System on Chips (SoCs) – In the case of cell phone is like a chipset containing modem for cellular communication, the application processor and the graphics processor all integrated. For example, Qualcomm’s Snapdragon platform with Scorpion/Krait processor, Adreno GPU, and modem all on-die. Others SoC makers are ST-Ericsson, Nvidia, Renesas Mobile, Texas Instruments etc. In some cases like Samsung, we can have the proprietary Exynos SoC (containing CPU & GPU) and a Qualcomm modem. Higher end Snapdragon chipsets have additional on-die Wi-Fi, GPS and Bluetooth chips.
Needless to say, as we are witnessing, the face of the china phone is changing! Still in doubt? Check out this dossier of MediaTek SoCs from those on the earliest China phones to their latest products which I copied from Wikipedia.
MediaTek Smartphone application & modem processors / SoCs
- MT6235: ARM9 CPU at up to 208 MHz
- MT6516: ARM9 (ARMv5) CPU at 416 MHz / No GPU (very slow software rendering) / not 3G compatible
- MT6573: ARM11 (ARMv6) CPU at 650 MHz / GPU: PowerVR SGX 531 / 3G,HSPA compatible.
- MT6513: ARM11 (ARMv6) CPU at 650 MHz / No GPU (slow software rendering) / not 3G compatible
- MT6575: Cortex-A9 (ARMv7) CPU at 1.0 GHz / GPU: PowerVR SGX 531 / 3G,HSPA compatible.
- MT6515: Cortex-A9 (ARMv7) CPU at 1.0 GHz / GPU: PowerVR SGX 531 or Mali-300 / not 3G compatible
- MT6577: Cortex-A9 (ARMv7) CPU at 1.0 GHz dual-core / GPU: PowerVR SGX 531 / 3G,HSPA compatible
- MT6517: Cortex-A9 (ARMv7) CPU at 1.0 GHz dual-core / GPU: PowerVR SGX 531 / not 3G compatible
- MT6577T: Cortex-A9 (ARMv7) CPU at 1.2 GHz dual-core / GPU: PowerVR SGX 531 / 3G,HSPA compatible
- MT6517T: Cortex-A9 (ARMv7) CPU at 1.2 GHz dual-core / GPU: PowerVR SGX 531
- MT6589 (previously known as MTK6588): Cortex A7 (ARMv7) CPU at 1.2 GHz quad-core / GPU: PowerVR SGX 544 at 300 MHz / 3G, HSPA+, TD-SCDMA compatible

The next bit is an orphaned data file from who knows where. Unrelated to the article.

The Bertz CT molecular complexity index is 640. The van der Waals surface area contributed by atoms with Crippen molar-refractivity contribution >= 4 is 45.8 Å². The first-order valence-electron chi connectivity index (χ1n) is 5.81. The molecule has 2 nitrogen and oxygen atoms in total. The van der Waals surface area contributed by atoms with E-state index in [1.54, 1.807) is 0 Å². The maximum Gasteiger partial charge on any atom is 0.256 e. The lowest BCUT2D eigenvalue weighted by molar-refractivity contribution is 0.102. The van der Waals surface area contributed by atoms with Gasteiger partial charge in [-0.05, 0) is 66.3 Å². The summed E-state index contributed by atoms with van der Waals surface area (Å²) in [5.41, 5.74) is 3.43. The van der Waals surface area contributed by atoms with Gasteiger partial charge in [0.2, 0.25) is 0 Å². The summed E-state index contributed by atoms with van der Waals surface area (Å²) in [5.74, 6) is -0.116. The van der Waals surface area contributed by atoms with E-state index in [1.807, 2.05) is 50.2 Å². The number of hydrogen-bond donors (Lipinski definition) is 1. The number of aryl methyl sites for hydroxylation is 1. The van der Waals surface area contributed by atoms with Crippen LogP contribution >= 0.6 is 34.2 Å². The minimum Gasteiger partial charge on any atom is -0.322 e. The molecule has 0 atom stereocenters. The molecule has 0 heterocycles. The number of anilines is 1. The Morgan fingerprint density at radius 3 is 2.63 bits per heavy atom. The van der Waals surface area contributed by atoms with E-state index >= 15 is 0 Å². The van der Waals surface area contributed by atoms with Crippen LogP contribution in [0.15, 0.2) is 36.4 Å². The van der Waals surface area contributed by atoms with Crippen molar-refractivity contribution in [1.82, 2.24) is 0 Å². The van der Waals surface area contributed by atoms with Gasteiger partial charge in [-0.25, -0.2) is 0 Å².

Now for just a quick moment checkout this short review on an Android phone with the MTK 6575 SoC. Also just for extra perspective, the Galaxy S4 Exynos 5 Octa 5410 chipset has the following specs: CPU – Quad-core 1.6 GHz Cortex-A15/quad-core 1.2 GHz Cortex-A7 and GPU PowerVR SGX 544MP3. I’m not an expert but don’t think MTK is too far behind, though a little research did show that the MT6589 is not in the league of the truest high-end processors. Also there’s no LTE support yet.
Interestingly, the current MediaTek MTK6577 chips with Cortex-A9 architecture, dual-core with 40nm technology, are now the mainstream chip in many brands like Lenovo and Huawei. The waterproof Lenovo LePhone A660 phone running on the MTK 6577 with ICS in shown below and it goes for $199 on fastcardtech, not too sure if that includes shipping costs.
The Lenovo LePhone A660 waterproof Android Phone
My point is this – a shift in Midgard is definitely on the way, it’d be premature to say the grip of Nokia and the likes on the lower middle-range rung, particularly in Africa (with the Asha/S40 platform) is going to be shattered but the threat and possibility is definitely not non-existent. A
N12500 Tecno N3 smokes a Nokia Asha in the same price range, also with a China phone with fairly decent hardware like that in the review, running a cool OS platform like the Android, I don’t think any Nokia (or even Samsung phone) in the same price range would stand a chance. The question still stands though; can you take that chink in the armor even though it translates to a superior smartphone experience, better than your current N-series phone or your qwerty Blahberry? You’d also agree that Lenovo or Huawei are less of chinks in your armor.